Cooking Perfect Turkey

This is where many people are needlessly intimidated. Roasting a turkey is as simple as 1-2-3, and takes only a few minutes. Studies show all of the following can be done using less than 10 minutes of your time:

    • After thawing, remove the turkey bag. (Tip: save the bag to refer to the cooking times and roasting instructions.)
    • Remove the neck and giblets from the neck and body cavities. (Tip: If necessary, just push down gently on the legs and they’ll slip right out of the leg clamp so you can get into the body cavity. This clamp is oven-safe and won’t melt.)
    • Rinse the turkey inside and out with cold water.
    • If stuffing is desired, LOOSELY stuff the body and neck cavities with stuffing, then reset the legs in the clamp. See “Stuffing a Turkey”
    • Place the turkey in a roasting pan with the Tender-Timer® gauge (if applicable) unobstructed. Cover with a lid, or fashion your own cover with a loose foil “tent”. (Tip: remove the cover for the last hour for final browning.) Roast in a pre-heated 325° F oven.Roasting will take about 15 minutes per pound if the turkey is not stuffed. Stuffed turkeys require an additional 1/2 to 1 hour cooking time.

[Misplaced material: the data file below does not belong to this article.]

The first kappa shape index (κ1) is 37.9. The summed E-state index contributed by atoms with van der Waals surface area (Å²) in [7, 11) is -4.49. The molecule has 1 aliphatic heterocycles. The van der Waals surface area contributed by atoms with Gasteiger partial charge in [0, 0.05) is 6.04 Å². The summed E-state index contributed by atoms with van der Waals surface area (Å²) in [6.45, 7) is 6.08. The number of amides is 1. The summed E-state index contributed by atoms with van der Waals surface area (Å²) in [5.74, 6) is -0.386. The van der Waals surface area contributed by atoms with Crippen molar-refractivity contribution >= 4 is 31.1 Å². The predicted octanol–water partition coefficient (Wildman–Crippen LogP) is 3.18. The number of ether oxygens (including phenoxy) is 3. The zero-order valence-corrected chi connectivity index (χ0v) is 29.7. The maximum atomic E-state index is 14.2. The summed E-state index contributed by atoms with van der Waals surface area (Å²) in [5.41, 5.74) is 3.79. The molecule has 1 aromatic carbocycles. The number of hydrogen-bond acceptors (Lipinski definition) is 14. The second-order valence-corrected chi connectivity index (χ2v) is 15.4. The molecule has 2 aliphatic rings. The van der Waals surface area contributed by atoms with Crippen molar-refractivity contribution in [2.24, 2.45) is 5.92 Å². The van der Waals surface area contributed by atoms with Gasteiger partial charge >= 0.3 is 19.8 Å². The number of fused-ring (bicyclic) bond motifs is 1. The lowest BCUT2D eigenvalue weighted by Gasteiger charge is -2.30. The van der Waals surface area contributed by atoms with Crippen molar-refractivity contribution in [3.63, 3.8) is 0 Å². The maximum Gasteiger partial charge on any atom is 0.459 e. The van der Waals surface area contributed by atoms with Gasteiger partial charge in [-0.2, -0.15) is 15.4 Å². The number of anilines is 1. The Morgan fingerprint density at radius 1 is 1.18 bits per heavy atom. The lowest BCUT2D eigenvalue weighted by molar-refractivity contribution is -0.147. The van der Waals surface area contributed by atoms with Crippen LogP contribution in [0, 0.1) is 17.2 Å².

Approximate Roasting Time for Unstuffed Turkey

Weight in Pounds Approx. Roasting Time (hours)
8-12 2.75 – 3
12-14 3 – 3.75
14-18 3.75 – 4.25
18-20 4.25 – 4.5
20-24 4.5 – 5

There is no need to baste the turkey. Studies show basting liquid poured over the surface of the turkey does not penetrate the skin. Most turkeys are pre-basted, with broth already deep inside the meat, making it more moist and tender. And repeatedly opening the oven door to baste the turkey only heats the kitchen and prolongs the cooking time. Don’t bother basting — it’s not necessary!

How to tell when the turkey is done:

      • A meat thermometer inserted into the deepest portion of the breast should read 170° F, or 180° F in the thigh. Stuffing should be at least 165° F.
      • If the leg moves freely and the hip joint gives readily or breaks, the turkey is done.
      • If juices run clear after piercing the thickest part of the inner thigh, the turkey is done.

Tender-Timer® (if applicable)

        • When the turkey is done, the Tender-Timer gauge will pop up. Watch out — the turkey and its juices are scalding hot! Let the turkey stand for about 20 minutes before carving. This will not only make it easier to carve, but will make it more uniformly moist. Unclamp the legs, and remove the timer by lifting it by its white outer edge. Remove all the stuffing from the turkey as early as possible. Always use a meat thermometer in addition to the tender-timer to ensure the turkey has reached the proper food-safe temperature for eating.

OTHER ROASTING METHODS:

OVEN ROASTING BAG METHOD